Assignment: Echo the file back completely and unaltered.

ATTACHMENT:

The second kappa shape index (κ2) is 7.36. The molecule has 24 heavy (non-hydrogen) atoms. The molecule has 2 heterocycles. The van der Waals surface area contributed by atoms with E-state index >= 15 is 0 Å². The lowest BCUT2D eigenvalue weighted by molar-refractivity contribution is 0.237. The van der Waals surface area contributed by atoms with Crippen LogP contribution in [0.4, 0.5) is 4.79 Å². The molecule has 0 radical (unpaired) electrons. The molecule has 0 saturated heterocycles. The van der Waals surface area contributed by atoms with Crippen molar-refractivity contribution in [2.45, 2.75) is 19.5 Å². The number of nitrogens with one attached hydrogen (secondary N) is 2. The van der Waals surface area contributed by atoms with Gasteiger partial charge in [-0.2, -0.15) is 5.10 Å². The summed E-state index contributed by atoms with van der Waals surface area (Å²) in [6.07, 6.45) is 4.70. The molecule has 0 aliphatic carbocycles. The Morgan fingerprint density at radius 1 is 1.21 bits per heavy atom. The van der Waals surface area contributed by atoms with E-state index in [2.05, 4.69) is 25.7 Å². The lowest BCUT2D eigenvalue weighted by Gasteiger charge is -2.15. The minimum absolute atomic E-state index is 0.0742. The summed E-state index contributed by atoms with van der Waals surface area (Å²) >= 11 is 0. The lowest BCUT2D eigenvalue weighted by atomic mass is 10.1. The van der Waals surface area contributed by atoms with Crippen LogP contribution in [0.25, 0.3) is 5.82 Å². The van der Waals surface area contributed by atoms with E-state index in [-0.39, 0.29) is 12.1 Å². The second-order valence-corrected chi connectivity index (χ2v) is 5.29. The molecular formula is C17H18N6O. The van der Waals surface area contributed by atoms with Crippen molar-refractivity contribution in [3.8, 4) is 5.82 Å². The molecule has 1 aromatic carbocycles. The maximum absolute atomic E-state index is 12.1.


The second kappa shape index (κ2) is 7.36. The molecule has 24 heavy (non-hydrogen) atoms. The molecule has 2 heterocycles. The van der Waals surface area contributed by atoms with E-state index >= 15 is 0 Å². The lowest BCUT2D eigenvalue weighted by molar-refractivity contribution is 0.237. The van der Waals surface area contributed by atoms with Crippen LogP contribution in [0.4, 0.5) is 4.79 Å². The molecule has 0 radical (unpaired) electrons. The molecule has 0 saturated heterocycles. The van der Waals surface area contributed by atoms with Crippen molar-refractivity contribution in [2.45, 2.75) is 19.5 Å². The number of nitrogens with one attached hydrogen (secondary N) is 2. The van der Waals surface area contributed by atoms with Gasteiger partial charge in [-0.2, -0.15) is 5.10 Å². The summed E-state index contributed by atoms with van der Waals surface area (Å²) in [6.07, 6.45) is 4.70. The molecule has 0 aliphatic carbocycles. The Morgan fingerprint density at radius 1 is 1.21 bits per heavy atom. The van der Waals surface area contributed by atoms with E-state index in [2.05, 4.69) is 25.7 Å². The lowest BCUT2D eigenvalue weighted by Gasteiger charge is -2.15. The minimum absolute atomic E-state index is 0.0742. The summed E-state index contributed by atoms with van der Waals surface area (Å²) >= 11 is 0. The lowest BCUT2D eigenvalue weighted by atomic mass is 10.1. The van der Waals surface area contributed by atoms with Crippen LogP contribution in [0.25, 0.3) is 5.82 Å². The van der Waals surface area contributed by atoms with E-state index in [-0.39, 0.29) is 12.1 Å². The second-order valence-corrected chi connectivity index (χ2v) is 5.29. The molecular formula is C17H18N6O. The van der Waals surface area contributed by atoms with Crippen molar-refractivity contribution in [3.8, 4) is 5.82 Å². The molecule has 1 aromatic carbocycles. The maximum absolute atomic E-state index is 12.1.